The President called the opioid crisis an epidemic and declared a public health emergency today. That decision is not the same as a disaster declaration and does not open access to the same federal funding streams.
As described by CNN,
Trump, through the Public Health Services Act, directed his acting secretary of health and human services to declare a nationwide health emergency, a designation that will not automatically be followed by additional federal funding for the crisis, according to a senior White House official.Instead, the order will expand access to telemedicine in rural areas, instruct agencies to curb bureaucratic delays for dispensing grant money and shift some federal grants towards combating the crisis.If Trump had used the Stafford Disaster Relief and Emergency Assistance Act, the federal government would have been able to immediately tap into funds from the Federal Emergency Management Agency’s Disaster Relief Fund to combat opioids. The Stafford Act, though, has traditionally been used to provide recovery money to natural disasters, most recently from Hurricanes Maria, Irma and Harvey.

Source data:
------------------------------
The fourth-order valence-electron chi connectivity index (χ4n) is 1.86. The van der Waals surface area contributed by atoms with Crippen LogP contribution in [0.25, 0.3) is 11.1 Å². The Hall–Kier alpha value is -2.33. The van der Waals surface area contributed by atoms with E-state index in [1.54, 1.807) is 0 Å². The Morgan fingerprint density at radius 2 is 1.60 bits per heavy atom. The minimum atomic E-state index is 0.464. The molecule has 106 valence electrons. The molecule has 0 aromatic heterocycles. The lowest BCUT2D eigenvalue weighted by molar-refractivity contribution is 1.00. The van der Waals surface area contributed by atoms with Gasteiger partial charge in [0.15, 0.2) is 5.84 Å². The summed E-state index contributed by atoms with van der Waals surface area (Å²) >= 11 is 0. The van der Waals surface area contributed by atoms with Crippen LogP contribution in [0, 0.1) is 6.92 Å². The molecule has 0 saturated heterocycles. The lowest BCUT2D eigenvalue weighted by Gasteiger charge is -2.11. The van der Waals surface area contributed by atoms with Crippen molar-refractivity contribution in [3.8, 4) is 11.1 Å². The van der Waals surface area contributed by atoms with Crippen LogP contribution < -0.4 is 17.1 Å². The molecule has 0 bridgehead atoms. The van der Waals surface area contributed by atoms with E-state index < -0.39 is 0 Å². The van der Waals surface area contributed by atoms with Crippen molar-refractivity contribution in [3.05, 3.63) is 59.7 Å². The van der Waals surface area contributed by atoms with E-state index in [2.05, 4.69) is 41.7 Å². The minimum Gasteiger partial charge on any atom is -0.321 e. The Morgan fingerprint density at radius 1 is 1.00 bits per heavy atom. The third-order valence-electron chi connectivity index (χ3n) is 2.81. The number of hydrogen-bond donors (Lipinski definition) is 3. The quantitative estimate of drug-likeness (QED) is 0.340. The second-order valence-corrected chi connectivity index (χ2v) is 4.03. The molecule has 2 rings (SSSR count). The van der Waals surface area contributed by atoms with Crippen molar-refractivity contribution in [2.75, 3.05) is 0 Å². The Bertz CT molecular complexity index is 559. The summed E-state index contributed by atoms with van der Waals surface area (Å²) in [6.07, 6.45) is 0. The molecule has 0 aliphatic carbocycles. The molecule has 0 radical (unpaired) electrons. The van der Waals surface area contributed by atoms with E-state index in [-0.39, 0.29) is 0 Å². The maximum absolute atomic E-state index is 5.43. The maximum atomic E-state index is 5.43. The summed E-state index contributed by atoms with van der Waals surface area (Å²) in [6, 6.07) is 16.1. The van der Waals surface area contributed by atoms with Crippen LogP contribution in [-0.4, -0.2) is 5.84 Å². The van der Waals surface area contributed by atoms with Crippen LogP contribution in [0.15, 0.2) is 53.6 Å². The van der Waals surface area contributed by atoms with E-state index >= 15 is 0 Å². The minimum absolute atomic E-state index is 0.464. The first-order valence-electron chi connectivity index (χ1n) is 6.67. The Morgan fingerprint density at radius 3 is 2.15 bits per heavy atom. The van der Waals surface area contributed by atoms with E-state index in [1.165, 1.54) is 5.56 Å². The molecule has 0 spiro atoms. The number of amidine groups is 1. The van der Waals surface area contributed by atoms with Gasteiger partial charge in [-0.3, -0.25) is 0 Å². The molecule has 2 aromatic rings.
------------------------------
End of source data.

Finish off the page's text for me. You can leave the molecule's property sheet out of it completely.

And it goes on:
- The federal disaster process and what is involved
- Why you get a disaster declaration, and why you don’t
- The challenges of a disaster that is confined to one county
- Snowstorms, and when they qualify for aid
- The reimbursement process